Friday Q&A: Why do Arizona schools start so early in the year?
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Welcome to the Friday Q&A, where we answer your questions about Arizona government and politics stuff you’ve noticed but never understood. We dive into the question and try to answer it in a succinct and fun, yet informative, way.
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Why does school start so early in the year in Arizona?
It’s now the end of the second week of school for many Arizona kids.
The start of school for Arizona kids brings similar questions each year: How are we already back in the classroom so soon? Didn’t summer just start?
Let’s first confirm our hunch: Yes, the truth actually aligns with the way we feel. Arizona does start school earlier than many states, and it starts earlier now than it did when many of you did when you attended Arizona schools as children. This is one of those “back in my day …” sayings that you could accurately use.
An analysis by the Pew Research Center in 2019 showed that Arizona joined other states in the South and Southwest in starting school in early to mid August, while schools in the upper Midwest, on the East Coast and in the Northwest tended to start in late August or even after Labor Day. The most common start date in the analysis was between Aug. 12 and 16, later than many Arizona schools.
There are a few reasons why the schedule has moved earlier here:
Summer learning loss
How do we do the things we do?
The state mandates a certain number of hours of instruction per year, which varies by grade. Fourth through eighth graders have the longest requirement, at 890 hours per year. Most districts achieve this in 180 days, said Mark Joraanstad, executive director of Arizona School Administrators. Some districts, mostly in rural areas, do four-day weeks and reach the required hours in 140 days.
Schools can set their own calendars. Many take a full week off in the spring and in the fall, plus two full weeks over the winter holidays, Joraanstad said. Schools end by Memorial Day, meaning instruction must start in August unless they want to make extremely long days that make after-school activities hard, he said.
Shortening the summer break can help ease potential learning loss that comes from a lengthy period away from the classroom. That plays into decisions by some districts, like Chandler and Vail, to shorten summer and provide longer breaks throughout the year.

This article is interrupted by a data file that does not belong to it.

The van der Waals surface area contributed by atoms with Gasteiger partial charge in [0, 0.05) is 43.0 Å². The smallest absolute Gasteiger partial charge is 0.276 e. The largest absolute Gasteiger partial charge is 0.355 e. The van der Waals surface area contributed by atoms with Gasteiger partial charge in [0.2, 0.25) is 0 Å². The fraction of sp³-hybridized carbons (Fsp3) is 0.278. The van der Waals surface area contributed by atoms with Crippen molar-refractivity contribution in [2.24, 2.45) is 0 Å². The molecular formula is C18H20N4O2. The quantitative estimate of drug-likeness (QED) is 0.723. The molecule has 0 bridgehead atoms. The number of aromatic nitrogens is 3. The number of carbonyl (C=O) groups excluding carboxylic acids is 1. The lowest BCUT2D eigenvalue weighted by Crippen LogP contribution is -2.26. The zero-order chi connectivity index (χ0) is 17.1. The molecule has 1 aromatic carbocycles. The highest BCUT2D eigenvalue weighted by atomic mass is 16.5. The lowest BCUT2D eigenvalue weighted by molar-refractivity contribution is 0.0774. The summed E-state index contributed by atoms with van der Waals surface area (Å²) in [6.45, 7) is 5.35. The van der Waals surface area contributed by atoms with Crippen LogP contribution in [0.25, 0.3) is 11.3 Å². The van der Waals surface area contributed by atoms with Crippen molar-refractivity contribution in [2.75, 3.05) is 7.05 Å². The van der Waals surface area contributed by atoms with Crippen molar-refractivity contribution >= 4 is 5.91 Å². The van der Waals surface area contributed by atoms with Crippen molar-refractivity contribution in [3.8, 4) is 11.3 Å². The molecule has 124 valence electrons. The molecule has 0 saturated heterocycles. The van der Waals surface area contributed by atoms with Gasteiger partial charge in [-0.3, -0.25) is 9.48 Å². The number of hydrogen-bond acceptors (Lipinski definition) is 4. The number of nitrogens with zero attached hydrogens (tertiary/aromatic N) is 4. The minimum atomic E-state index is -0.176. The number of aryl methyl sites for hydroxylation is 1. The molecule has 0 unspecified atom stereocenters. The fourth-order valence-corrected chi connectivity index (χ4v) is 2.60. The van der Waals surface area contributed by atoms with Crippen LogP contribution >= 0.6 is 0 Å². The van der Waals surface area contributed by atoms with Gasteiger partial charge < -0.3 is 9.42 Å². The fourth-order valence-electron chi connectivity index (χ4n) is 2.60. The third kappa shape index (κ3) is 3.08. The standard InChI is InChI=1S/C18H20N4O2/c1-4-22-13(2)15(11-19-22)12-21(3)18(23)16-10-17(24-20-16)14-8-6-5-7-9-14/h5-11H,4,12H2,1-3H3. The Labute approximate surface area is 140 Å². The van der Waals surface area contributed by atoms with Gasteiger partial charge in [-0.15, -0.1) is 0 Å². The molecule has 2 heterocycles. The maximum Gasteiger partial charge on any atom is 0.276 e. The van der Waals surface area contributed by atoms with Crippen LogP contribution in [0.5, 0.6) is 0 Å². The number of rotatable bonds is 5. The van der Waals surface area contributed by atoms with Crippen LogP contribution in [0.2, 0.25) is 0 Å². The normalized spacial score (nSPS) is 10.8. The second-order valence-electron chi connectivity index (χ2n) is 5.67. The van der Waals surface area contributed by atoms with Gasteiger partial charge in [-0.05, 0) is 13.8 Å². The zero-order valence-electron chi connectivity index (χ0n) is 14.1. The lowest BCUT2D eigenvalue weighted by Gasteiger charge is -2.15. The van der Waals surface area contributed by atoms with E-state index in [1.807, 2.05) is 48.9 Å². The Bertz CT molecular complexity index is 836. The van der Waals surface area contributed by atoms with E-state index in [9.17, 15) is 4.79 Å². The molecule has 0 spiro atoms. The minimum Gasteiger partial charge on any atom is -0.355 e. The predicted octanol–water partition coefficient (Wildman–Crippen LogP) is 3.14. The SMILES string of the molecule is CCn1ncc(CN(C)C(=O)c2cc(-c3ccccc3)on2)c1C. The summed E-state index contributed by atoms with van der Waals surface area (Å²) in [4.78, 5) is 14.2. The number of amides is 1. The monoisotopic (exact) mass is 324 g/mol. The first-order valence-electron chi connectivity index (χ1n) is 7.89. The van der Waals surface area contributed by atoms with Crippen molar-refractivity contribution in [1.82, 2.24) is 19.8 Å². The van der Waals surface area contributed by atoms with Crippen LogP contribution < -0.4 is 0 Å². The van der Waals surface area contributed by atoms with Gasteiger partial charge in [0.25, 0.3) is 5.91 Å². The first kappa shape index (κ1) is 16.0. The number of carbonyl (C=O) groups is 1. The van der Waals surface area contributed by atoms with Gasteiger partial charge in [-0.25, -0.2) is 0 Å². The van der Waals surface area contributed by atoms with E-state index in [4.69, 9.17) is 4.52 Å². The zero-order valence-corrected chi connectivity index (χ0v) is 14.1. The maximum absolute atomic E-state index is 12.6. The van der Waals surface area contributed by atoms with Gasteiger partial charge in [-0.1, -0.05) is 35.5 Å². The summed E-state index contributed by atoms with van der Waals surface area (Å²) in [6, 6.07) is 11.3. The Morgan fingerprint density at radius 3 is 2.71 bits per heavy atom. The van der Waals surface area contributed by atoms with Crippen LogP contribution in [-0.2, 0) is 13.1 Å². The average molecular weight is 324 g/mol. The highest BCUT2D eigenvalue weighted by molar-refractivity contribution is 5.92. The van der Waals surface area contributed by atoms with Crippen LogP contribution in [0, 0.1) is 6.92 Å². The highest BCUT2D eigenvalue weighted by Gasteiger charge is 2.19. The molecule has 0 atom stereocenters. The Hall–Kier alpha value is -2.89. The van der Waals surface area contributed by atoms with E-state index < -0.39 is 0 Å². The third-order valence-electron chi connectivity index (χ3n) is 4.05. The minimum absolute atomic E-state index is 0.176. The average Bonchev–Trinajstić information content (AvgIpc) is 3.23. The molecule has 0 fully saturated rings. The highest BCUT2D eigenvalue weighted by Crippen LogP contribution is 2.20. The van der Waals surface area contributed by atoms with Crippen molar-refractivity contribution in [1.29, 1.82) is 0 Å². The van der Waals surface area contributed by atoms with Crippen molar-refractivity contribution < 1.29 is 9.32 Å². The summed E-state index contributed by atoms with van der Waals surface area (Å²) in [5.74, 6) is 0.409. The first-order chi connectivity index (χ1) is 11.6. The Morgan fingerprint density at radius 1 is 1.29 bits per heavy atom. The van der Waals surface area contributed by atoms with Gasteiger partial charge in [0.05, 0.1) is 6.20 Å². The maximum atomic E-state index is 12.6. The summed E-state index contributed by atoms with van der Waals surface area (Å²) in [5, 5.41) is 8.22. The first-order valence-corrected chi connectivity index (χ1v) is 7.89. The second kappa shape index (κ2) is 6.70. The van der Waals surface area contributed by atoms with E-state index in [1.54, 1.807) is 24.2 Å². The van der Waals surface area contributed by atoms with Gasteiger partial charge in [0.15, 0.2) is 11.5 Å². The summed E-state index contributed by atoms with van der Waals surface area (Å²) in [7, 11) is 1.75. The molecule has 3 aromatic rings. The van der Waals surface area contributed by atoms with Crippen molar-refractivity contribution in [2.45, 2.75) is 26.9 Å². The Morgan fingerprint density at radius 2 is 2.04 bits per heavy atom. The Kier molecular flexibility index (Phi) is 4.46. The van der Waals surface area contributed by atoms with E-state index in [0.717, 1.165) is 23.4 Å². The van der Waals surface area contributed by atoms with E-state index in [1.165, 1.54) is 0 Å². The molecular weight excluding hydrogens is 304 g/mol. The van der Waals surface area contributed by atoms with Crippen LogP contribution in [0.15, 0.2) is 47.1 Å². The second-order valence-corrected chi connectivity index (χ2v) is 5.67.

Starting in early August also allows a full semester of work before the winter break, Joraanstad said. And the importance of standardized tests now places more emphasis on more teaching days before April, when the tests are given. School days “after the test” have seemed to diminish in importance, he said.
If you seem to recall starting school later in the 1990s in Arizona, that’s probably correct. Joraanstad said the schedules shifted earlier in the mid-to-late 1990s as test pressure increased.
Early starts could relate to getting kids in air-conditioned schools during the hottest days. Or they could align with agrarian roots in Arizona, which has an earlier growing season and needed kids helping in farms before June, Joraanstad said. The move away from farming culture here may play a role in school calendars shifting, Joraanstad said. (Edited to add: While farming may play some kind of role in school calendars, the oft-cited claim that the agrarian calendar dictated summer breaks isn’t really accurate, historians say.)
Chandler is one of the earliest
Pew’s research named Chandler Unified School District as the earliest start date in its analysis of more than 500 schools throughout the country.
School started on July 21 for Chandler Unified students this year. The district started moving its calendar in the mid-1990s, said Terry Locke, a district spokesperson.
A committee of Chandler citizens (Chandlerians? Chandlerites?) studied how a year-round calendar would affect the community, curriculum and budget, and made recommendations to the governing board. The board first allowed each school to choose its own calendar, then moved the full district to one calendar in 1997, Locke said. Chandler students get longer breaks in the fall and spring and a shortened summer.
So, we confirmed school does start earlier here than it did before and that it does in other places, and it’s not just our brains playing tricks on us!
It’s always nice to know new things. If you learned anything, tell your friends about our newsletter. Submit a question. We’ll do it again next week!